Water birds face death as warming sinks mudflats

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Hundreds of thousands of much-loved British water birds face being wiped out by the effects of global warming, conservationists warn.

Hundreds of thousands of much-loved British water birds face being wiped out by the effects of global warming, conservationists warn.

Every autumn more than a million dunlins, knots and Brent geese arrive from the Arctic to overwinter at coastal salt marshes, estuaries and other wetlands in Britain, amassing in spectacular flocks of up to 250,000 birds. But the latest analysis, from scientists in Cambridge, the Royal Society for the Protection of Birds, and the World Wide Fund for Nature, predicts these birds could suffer a dramatic decline over the next 50 years.

The scientists' most conservative predictions are based on global temperatures rising by 1.7C – an increase expected to take place because of the existing levels of carbon dioxide in the atmosphere.

But in the worst case for Brent geese – nearly 140,000 nest in Britain – up to 44 per cent of their breeding grounds in the Arctic will be lost as permafrost melts and warmer temperatures lead to forests spreading northwards.

The red knot could lose 33 per cent of its breeding grounds in Canada and Greenland, leading to a decline in the UK's population of 100,000. Its nesting sites in Britain are also under threat, as mudflats, such as those of the Thames and Ribble, vanish through sea-level rises. At least 10 per cent of coastal mudflats are under direct threat, the RSPB says.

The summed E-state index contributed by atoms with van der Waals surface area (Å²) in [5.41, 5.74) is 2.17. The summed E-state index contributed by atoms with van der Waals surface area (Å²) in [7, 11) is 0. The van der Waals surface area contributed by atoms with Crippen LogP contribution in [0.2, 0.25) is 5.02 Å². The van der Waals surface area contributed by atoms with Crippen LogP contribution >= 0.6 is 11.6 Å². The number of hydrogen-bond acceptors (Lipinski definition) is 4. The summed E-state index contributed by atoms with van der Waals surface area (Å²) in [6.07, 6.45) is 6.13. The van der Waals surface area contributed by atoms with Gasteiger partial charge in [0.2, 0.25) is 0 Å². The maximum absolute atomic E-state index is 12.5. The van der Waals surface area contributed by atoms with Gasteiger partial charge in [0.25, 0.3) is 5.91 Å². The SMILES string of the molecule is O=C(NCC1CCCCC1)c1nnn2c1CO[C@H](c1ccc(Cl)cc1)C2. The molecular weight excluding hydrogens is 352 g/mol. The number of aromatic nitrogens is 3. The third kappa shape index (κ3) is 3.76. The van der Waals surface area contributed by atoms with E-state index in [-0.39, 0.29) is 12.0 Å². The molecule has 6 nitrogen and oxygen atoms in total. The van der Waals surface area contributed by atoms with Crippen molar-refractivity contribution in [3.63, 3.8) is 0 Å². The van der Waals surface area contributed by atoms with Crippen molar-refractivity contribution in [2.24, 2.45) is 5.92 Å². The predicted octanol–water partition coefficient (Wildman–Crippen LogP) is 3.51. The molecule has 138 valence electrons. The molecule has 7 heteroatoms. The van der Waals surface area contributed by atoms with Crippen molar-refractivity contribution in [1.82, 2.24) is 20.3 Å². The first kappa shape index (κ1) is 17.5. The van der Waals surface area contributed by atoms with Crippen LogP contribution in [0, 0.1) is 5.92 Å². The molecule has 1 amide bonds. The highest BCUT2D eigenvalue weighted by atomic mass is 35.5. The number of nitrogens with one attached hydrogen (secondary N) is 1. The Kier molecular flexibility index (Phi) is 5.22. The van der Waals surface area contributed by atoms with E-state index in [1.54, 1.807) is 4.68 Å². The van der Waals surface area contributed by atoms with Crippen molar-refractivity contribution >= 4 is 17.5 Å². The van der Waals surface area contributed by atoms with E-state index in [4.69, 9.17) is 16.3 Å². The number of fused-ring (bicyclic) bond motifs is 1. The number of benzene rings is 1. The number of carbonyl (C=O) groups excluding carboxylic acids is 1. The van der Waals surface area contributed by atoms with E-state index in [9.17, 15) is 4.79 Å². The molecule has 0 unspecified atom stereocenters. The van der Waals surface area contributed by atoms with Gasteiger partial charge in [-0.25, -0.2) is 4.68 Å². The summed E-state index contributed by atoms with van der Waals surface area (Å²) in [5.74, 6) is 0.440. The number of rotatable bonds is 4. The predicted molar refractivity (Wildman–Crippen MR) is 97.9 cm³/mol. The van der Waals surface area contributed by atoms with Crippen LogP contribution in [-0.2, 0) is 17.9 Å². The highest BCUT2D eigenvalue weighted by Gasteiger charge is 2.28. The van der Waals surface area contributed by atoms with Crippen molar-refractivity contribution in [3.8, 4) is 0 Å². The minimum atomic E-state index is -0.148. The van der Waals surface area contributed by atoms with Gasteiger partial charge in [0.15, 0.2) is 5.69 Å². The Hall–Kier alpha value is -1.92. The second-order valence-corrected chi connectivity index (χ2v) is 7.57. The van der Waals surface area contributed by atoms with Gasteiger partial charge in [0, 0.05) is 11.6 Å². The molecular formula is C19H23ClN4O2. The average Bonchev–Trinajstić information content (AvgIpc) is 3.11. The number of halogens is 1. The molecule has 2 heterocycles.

Sea-level rises, affecting salt marshes, will also damage the dunlin, likely to face a 36 per cent decline. About 80 hectares of salt marsh are already lost each year: over the next 50 years over 10 per cent of Britain's 40,000 hectares of salt marsh may be lost to the sea, even if carbon dioxide emissions stay at current levels.

The warnings were issued to coincide with the latest international talks on implementing the Kyoto Protocol, taking place this week in Marrakesh, Morocco.

Mark Avery, the RSPB's director of conservation, said environmentalists feared a dilution of the protocol's provisions, and stringent measures were needed to stop climate change becoming a "complete disaster".

Dr Christoph Zockler, co-author of a report on the threat to Arctic water birds, said some species could adapt, but most, especially the knot, were in great danger. "They've demonstrated very little flexibility, so we're afraid that they will be pushed to the edge."

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